US dollar should be strong but the FED depreciates it on an ongoing basis. SDRs will be issued again by the IMF (US controlled) when a liquidity crisis happens because the FED is too overleveraged to do it again with US dollars. SDRs that are gold backed as opposed to being backed by nothing (like the US dollar) is his preference although the original world money concept of a BANCOR had a larger commodity basket backing (that included gold). SDRs are not money people will be carrying around.
Be defensive ! Do you understand the threat ??! I think all this means we should have some investments in commodities like oil, gold, potash, uranium, etc ???!
Yes SDRs make up approximately 54% of the US Foreign Exchange Stabilization Fund Assets. I guess we all know that a SDR is a global reserve asset !? Right up there with US Dollars, Euro, Japanese Yen and British Pounds ?!
But what about the liability side of the balance sheet ? IMF SDR Allocations are only a liability if the US were to leave the IMF and have to give them back. What are the odds of that happening ? Then there are those SDR Certificates. That is where the US Treasury hands over a SDR certificate to the FED and they get US cash in exchange. A pure monetization activity as normally the US Treasury would issue a US Bond in exchange for US Cash from the FED.
Of course there is this other IMF rule not accounted for that original IMF members can always cash in their original gold quota at the original price ! So the SDR Allocations liability really needs to be reduced by the market value of the US gold (less the original $35/ounze value) held by the IMF and which can be purchased back by the US at anytime, at the original price.
Just for fun let’s also dig up those US gold and silver reserves (held elsewhere at the US Treasury) and add them to the mix. The market price of gold was $1207.60/oz and silver $19.54/oz on 31 Dec13. When we do this we see that Gold makes up approximately 75% of US foreign exchange assets and SDRs get reduced to approximately 13% of the assets.
Why would the US Treasury not count it’s gold/silver as part of this fund ?
I think our Perry class taught us that the US government pulled a “fast one” during the Civil War by taking all the gold from the US banking system and using it to fund their foreign trade, thus leaving the domestic USA to operate with a purely fiat currency.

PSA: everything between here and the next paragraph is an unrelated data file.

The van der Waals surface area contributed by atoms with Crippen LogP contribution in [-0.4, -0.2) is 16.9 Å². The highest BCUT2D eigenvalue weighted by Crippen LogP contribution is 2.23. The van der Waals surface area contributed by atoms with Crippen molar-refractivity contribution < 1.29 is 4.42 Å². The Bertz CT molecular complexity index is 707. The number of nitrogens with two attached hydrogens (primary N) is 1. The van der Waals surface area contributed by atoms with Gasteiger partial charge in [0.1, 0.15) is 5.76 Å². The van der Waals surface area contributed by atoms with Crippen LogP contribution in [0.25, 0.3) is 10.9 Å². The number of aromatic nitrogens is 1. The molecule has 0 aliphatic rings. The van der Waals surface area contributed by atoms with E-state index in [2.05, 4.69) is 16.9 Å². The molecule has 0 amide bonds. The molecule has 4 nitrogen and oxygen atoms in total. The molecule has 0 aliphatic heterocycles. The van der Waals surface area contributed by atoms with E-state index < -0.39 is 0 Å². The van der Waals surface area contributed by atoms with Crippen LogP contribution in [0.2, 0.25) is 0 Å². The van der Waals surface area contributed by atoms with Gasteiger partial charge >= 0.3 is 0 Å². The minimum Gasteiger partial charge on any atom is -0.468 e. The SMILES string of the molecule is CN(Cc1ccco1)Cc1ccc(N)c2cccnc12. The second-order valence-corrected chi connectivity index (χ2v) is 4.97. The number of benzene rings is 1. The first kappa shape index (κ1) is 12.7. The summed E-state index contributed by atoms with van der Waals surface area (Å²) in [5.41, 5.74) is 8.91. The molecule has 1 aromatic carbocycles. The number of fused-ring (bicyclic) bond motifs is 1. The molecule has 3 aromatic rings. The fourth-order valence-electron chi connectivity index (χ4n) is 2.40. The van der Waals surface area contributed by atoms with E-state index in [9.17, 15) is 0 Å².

Maybe those Euro dollars (US dollars outside the USA) will one day be backed by gold !?
The Euro is the national currency of a country that does not exist. Though there is a continent of Europe, as there is of America, there has never been a country of the United States of Europe, and there probably never will be. The Euro is therefore not a currency as is the American dollar, and yet it is forced to masquerade as one—badly—by the Maastricht Treaty, in which the countries of Europe abandoned the right to produce their own genuine national currencies”
However his concept that the Euro should stay as the SDR of Europe and that the national currencies get re-invented for domestic use probably needs alittle work ?
The Euro could be the currency of inter-European and international trade, while “sub-Euros” created by each of the nations of Europe could be used for domestic trade and, importantly, domestic financial arrangements. The disciplinary aspects of Maastricht—which are currently inappropriately directed at government deficits and are amplifying the downturn—would then be redirected at trade deficits within Europe instead (and matched by pressures to minimize intra-European trade surpluses as well).
The Euro-Drachma, Euro-Peso and Euro-Mark could be introduced at one-to-one parity with the Euro, and all financial assets and liabilities would be denominated in these national currencies rather than the Euro. These national currencies would then float freely for a period (say one year), after which they would be fixed in proportion to the Euro.
The obvious devaluation that would occur for the Euro-Drachma and Euro-Peseta would reduce their foreign debts—and force the nations whose banks over-lent to them to deal with the consequences. It would also end the currency flight that is currently occurring: a Euro-drachma would still be a Euro-Drachma, whether it resided in a Greek or German bank account.
The introduction of such a system could provide a rapid resolution to the current crisis. It could not be pain free, but it would be difficult to imagine that it would impose more pain than is currently being felt by Greece and Spain, or is about to be felt by other countries once the contagion passes on to them.
If we set his system up I am guessing that a good Euro Allocation (like a SDR allocation) would go a long way to help in the adjustment process !